How did yellow oxide of mercury salve—fine old panacea for all the ills of the eye and adjacent anatomic structures, known to every physician, surgeon, specialist, nurse, optician, housewife and grandmother—obtain its undisputed place in the pharmacopeia and in the hearts of our ailing countrymen? Introduced into ophthalmology for one specific and minor purpose, how did it become a universal cure-all? Long ago abandoned by most experts, why does it tower above the one other preparation embalmed in the memories of generations of medical students and share its place only with a bastard silver agglomeration as "something good for the eyes?"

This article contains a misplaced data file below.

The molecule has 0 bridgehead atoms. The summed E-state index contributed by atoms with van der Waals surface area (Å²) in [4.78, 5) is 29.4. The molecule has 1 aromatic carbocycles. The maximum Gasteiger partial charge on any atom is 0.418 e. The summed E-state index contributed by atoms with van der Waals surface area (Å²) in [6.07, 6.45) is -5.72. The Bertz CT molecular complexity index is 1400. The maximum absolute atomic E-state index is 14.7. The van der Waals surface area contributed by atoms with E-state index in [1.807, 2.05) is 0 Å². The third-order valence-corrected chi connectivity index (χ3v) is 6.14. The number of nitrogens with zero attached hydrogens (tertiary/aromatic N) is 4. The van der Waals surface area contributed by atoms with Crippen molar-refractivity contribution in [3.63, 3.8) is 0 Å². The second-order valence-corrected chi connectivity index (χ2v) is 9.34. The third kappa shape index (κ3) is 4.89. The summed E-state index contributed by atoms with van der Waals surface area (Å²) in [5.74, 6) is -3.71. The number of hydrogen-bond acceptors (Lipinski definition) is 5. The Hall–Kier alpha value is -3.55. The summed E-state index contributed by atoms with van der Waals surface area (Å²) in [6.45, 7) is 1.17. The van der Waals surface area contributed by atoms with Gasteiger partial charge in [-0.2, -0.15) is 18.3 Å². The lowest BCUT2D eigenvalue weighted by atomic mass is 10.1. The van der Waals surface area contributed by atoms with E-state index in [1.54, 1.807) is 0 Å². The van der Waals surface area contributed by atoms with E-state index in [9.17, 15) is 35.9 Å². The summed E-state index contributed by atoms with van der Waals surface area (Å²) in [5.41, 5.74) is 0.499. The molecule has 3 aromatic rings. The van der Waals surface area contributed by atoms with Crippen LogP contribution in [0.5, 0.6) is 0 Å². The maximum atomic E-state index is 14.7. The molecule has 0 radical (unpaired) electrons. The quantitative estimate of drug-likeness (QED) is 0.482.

Library and laboratory research, contemplation and questionnaires fail to reveal the answers to these questions, but the phenomenon is worthy of consideration and the history of the salve is interesting.
An account of Pagenstecher's ointment first appeared in English ophthalmologic literature in the second volume of the Ophthalmic Review